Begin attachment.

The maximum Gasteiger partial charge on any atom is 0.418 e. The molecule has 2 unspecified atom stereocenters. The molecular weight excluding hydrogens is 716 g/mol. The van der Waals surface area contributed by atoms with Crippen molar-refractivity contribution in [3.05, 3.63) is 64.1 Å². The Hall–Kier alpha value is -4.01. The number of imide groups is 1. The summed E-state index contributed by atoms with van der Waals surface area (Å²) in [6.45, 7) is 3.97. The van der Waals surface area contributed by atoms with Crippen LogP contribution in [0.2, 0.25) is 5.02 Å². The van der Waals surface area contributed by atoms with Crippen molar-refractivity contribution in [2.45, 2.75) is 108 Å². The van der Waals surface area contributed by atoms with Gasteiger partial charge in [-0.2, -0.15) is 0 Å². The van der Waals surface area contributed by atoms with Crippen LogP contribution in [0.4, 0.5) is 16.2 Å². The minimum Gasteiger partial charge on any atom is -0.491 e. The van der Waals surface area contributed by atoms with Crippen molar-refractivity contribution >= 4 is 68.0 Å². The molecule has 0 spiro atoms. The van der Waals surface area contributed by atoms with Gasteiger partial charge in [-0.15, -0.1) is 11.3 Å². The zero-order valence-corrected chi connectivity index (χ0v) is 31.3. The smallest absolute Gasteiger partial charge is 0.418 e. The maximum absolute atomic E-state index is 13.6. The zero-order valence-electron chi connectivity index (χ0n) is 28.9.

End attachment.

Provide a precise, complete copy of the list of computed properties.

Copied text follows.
The maximum Gasteiger partial charge on any atom is 0.418 e. The molecule has 2 unspecified atom stereocenters. The molecular weight excluding hydrogens is 716 g/mol. The van der Waals surface area contributed by atoms with Crippen molar-refractivity contribution in [3.05, 3.63) is 64.1 Å². The Hall–Kier alpha value is -4.01. The number of imide groups is 1. The summed E-state index contributed by atoms with van der Waals surface area (Å²) in [6.45, 7) is 3.97. The van der Waals surface area contributed by atoms with Crippen LogP contribution in [0.2, 0.25) is 5.02 Å². The van der Waals surface area contributed by atoms with Crippen molar-refractivity contribution in [2.45, 2.75) is 108 Å². The van der Waals surface area contributed by atoms with Gasteiger partial charge in [-0.2, -0.15) is 0 Å². The van der Waals surface area contributed by atoms with Crippen LogP contribution in [0.4, 0.5) is 16.2 Å². The minimum Gasteiger partial charge on any atom is -0.491 e. The van der Waals surface area contributed by atoms with Crippen molar-refractivity contribution >= 4 is 68.0 Å². The molecule has 0 spiro atoms. The van der Waals surface area contributed by atoms with Gasteiger partial charge in [-0.15, -0.1) is 11.3 Å². The zero-order valence-corrected chi connectivity index (χ0v) is 31.3. The smallest absolute Gasteiger partial charge is 0.418 e. The maximum absolute atomic E-state index is 13.6. The zero-order valence-electron chi connectivity index (χ0n) is 28.9.